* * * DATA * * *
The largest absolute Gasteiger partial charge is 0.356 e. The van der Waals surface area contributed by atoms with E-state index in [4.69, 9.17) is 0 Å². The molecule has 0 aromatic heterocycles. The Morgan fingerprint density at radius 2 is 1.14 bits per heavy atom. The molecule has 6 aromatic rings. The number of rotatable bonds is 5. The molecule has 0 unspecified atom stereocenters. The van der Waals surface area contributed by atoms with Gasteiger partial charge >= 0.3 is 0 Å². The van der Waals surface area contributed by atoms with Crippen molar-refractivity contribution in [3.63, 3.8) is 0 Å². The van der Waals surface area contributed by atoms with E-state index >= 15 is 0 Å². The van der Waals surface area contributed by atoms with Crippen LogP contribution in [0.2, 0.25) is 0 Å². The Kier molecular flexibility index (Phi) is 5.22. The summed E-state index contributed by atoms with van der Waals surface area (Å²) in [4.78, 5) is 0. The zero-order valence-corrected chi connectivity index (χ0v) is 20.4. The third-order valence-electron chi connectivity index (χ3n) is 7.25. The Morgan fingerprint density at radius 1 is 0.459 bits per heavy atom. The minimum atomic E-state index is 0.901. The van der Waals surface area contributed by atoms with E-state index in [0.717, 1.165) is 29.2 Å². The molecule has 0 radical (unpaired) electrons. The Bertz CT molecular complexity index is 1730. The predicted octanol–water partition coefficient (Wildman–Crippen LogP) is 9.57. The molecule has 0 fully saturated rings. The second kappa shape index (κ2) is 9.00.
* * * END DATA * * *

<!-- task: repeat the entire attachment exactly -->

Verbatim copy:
The largest absolute Gasteiger partial charge is 0.356 e. The van der Waals surface area contributed by atoms with E-state index in [4.69, 9.17) is 0 Å². The molecule has 0 aromatic heterocycles. The Morgan fingerprint density at radius 2 is 1.14 bits per heavy atom. The molecule has 6 aromatic rings. The number of rotatable bonds is 5. The molecule has 0 unspecified atom stereocenters. The van der Waals surface area contributed by atoms with Gasteiger partial charge >= 0.3 is 0 Å². The van der Waals surface area contributed by atoms with Crippen molar-refractivity contribution in [3.63, 3.8) is 0 Å². The van der Waals surface area contributed by atoms with E-state index >= 15 is 0 Å². The van der Waals surface area contributed by atoms with Crippen LogP contribution in [0.2, 0.25) is 0 Å². The Kier molecular flexibility index (Phi) is 5.22. The summed E-state index contributed by atoms with van der Waals surface area (Å²) in [4.78, 5) is 0. The zero-order valence-corrected chi connectivity index (χ0v) is 20.4. The third-order valence-electron chi connectivity index (χ3n) is 7.25. The Morgan fingerprint density at radius 1 is 0.459 bits per heavy atom. The minimum atomic E-state index is 0.901. The van der Waals surface area contributed by atoms with E-state index in [0.717, 1.165) is 29.2 Å². The molecule has 0 radical (unpaired) electrons. The Bertz CT molecular complexity index is 1730. The predicted octanol–water partition coefficient (Wildman–Crippen LogP) is 9.57. The molecule has 0 fully saturated rings. The second kappa shape index (κ2) is 9.00.